THE BLOG

Why Target Vaccines?

04/07/2015 09:22 pm ET | Updated Jun 07, 2015

Anti-vaccination campaigners have reached the forefront of the news. When a public health issue has reached the Jimmy Kimmel show, you know that it has reached the "big time." Seth Mnookin wrote the book The Panic Virus: The True Story of the Vaccine-Autism Controversy. Both Kimmel and Mnookin mentioned Jenny McCarthy, who has been quite vocal about her concerns about vaccines. More measles outbreaks have occurred in the past year than in the past decade, with the majority occurring among unvaccinated children. Buzzfeed asked vaccine expert Kate O'Brien of the International Vaccine Access Center (IVAC) at the Johns Hopkins Bloomberg School of Public Health to comment on the safety and utility of vaccines. A mother's angry Facebook post about anti-vaccine campaigners went viral. Someone even wrote "Melanie's Marvelous Measles," a children's book which, according to the Amazon website author description, "was written to educate children on the benefits of having measles and how you can heal from them naturally and successfully." To date, the book has received over 1,100 one-star reviews on the Amazon website. (One of the one-star reviews continues by saying "If you enjoyed this book, check out these other fine titles from the same author" and lists a slew of titles such as Bennett's Breathtaking Boil, Carol's Colorful Chlamydia, Hillary's Hilarious HIV, and Manuel's Magnificent Meningitis.)

A major question is: Why have anti-vaccination campaigners targeted vaccines for autism and other concerns? There are so many things now in our environment and personal lives that could be contributing to a wide variety of diseases and health problems. For instance, shouldn't the continuing obesity epidemic make everyone concerned that things are changing about the world around us? What about our food environment? Have you looked at food labels and the listed additives and preservatives in many of the things you or others may be eating?

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What about the medications and various substances that people are putting into their bodies to change their looks, improve their sex lives, or make themselves feel better? How much evidence is out there about their safety and potential side effects? As an example, check out a study led by Brian Schwartz of our Global Obesity Prevention Center (GOPC) that found a potential association between Attention Deficit Hyperactivity Disorder (ADHD) medications and obesity. What about all the antibiotics being used? What about the effects on the environment of various business practices such as fracking? Or industrial chemicals such as flame retardants, pesticides and plastics, as Lynn Peeples writes?

Perhaps people tend to not know what they can't immediately see. Vaccines in many ways have been a victim of their own success. Many may not be clear on what vaccines are doing when they can't see the diseases that are being prevented. Have you ever seen a case of measles, tetanus, or diphtheria? Unless you are in the health care profession or in a low or middle income country, you probably haven't... because of the success of vaccines. Similarly, was the public as worried about air safety until 9-11 occurred? Did people believe their real estate purchases were risky until the real estate bubble burst? Did my former classmate even care about art until he found out that a woman that he was interested in liked art and then cram-studied art books to prepare for their first date?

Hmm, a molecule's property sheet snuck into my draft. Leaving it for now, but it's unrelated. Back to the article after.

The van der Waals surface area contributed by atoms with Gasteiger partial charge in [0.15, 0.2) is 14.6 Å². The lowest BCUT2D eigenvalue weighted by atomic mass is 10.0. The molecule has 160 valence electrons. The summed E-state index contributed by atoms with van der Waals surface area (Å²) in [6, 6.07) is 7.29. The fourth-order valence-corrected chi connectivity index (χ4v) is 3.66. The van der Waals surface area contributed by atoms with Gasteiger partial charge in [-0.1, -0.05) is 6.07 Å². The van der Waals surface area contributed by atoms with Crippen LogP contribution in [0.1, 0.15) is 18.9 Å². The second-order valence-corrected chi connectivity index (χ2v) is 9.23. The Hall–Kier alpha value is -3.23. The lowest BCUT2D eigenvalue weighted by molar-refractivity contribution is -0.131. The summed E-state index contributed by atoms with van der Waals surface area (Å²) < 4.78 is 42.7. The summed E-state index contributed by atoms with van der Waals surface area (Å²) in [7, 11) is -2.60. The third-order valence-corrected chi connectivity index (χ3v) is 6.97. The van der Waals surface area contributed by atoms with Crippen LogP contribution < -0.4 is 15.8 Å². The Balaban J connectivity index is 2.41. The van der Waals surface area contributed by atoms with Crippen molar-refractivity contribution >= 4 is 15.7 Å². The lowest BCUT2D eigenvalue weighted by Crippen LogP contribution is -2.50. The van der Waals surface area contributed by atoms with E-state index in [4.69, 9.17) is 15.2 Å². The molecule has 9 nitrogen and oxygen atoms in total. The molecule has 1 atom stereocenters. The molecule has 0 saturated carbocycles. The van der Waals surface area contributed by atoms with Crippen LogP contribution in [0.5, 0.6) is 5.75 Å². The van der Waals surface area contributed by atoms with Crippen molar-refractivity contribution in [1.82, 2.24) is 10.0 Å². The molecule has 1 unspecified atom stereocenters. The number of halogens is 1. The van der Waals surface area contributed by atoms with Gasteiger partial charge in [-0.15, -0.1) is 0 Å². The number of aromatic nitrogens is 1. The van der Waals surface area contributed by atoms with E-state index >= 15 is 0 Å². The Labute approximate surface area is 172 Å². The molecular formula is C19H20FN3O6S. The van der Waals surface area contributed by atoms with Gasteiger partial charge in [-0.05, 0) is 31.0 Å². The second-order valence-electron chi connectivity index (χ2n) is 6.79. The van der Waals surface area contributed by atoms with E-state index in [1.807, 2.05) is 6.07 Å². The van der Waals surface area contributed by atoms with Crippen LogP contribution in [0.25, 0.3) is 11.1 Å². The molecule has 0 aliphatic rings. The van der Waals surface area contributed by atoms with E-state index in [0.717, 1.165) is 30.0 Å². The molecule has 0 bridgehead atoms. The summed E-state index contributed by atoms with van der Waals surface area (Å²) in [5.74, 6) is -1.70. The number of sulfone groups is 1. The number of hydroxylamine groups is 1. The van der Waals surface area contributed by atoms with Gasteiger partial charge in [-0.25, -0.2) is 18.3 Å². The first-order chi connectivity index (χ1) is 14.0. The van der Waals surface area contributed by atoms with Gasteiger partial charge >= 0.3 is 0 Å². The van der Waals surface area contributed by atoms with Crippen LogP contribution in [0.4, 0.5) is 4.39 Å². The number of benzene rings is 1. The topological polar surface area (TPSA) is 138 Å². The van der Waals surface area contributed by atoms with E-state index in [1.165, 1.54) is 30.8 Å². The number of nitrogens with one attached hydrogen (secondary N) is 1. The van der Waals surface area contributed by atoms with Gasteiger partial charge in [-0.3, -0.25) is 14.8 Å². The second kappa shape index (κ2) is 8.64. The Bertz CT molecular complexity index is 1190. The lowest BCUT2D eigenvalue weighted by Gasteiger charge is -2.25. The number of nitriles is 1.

By contrast, some of the other things that may be affecting disease risk seem to have immediate benefits that people are less willing to do without. A painkiller removes pain. Food with additives and preservatives may seem more convenient and delicious. Drinking lots of alcoholic beverages may make one (and others) look better and seem to help gain more friends. Male and female "enhancement" medications and similar substances may... well, you get the picture.

But here's the thing. The things that we cannot see can end up being the biggest risks. For example, obesity may seem like just an appearance issue but can lead to a host of problems including deadly diseases.

Those opposed to vaccines do have an important point: Testing everything thoroughly is important. We should not assume that anything is safe without enough data in hand. But why aren't anti-vaccine activists saying this about other things that we eat and use? The amount of testing that a vaccine undergoes is much more than food or dietary supplements or weight loss substances out there.

So skepticism can be healthy, but if you are going to question vaccines, start questioning many of the other things around you like food that may be affecting the lives and health of you and those around you. What you haven't seen may surprise you.